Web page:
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This table is either not very honourable for the Bible historians, or not very honourable for the Bible prophets; and I leave to priests and commentators, who are very learned in little things, to settle the point of etiquette between the two; and to assign a reason, why the authors of Kings and Chronicles have treated those prophets, whom in the former part of the Age of Reason, I

*In 2 Kings, chap. xiv. ver. 25, the name of Jonah is mentioned on account of the restoration of a tract of land by Jeroboam; but nothing further is said of him, nor is any allusion made to the book of Jonah, nor to his expedition to Ninevah, nor to his encounter with the whale,

have considered as poets, with as much degrading silence as any historian of the present day would treat Peter Pindar.

I have one observation more to make on the book of Chronicles; after which I shall pass on to review the remaining books of the Bible.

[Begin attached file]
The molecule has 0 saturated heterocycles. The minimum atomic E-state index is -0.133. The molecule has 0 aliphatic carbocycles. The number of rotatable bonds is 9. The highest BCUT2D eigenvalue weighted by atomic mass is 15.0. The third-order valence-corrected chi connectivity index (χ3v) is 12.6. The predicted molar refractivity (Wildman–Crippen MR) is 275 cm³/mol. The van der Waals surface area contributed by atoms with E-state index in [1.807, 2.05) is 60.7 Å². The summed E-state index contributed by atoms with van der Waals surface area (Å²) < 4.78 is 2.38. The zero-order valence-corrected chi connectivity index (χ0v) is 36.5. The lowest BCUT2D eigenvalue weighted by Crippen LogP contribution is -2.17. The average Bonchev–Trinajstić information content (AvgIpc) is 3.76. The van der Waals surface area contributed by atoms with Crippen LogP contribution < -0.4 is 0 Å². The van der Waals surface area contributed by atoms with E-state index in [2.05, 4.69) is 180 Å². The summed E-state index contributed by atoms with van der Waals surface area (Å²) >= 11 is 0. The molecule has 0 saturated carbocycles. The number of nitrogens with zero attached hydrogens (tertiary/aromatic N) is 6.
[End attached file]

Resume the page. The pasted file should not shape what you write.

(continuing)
In my observations on the book of Genesis, I have quoted a passage from the 36th chapter, ver. 31, which evidently refers to a time, after that kings began to reign over the children of Israel; and I have shown that as this verse is verbatim the same as in Chronicles, chap. i. ver. 43, where it stands consistently with the order of history, which in Genesis it does not, that the verse in Genesis, and a great part of the 36th chapter, have been taken from Chronicles; and that the book of Genesis, though it is placed first in the Bible, and ascribed to Moses, has been manufactured by some unknown person, after the book of Chronicles was written, which was not until at least eight hundred and sixty years after the time of Moses.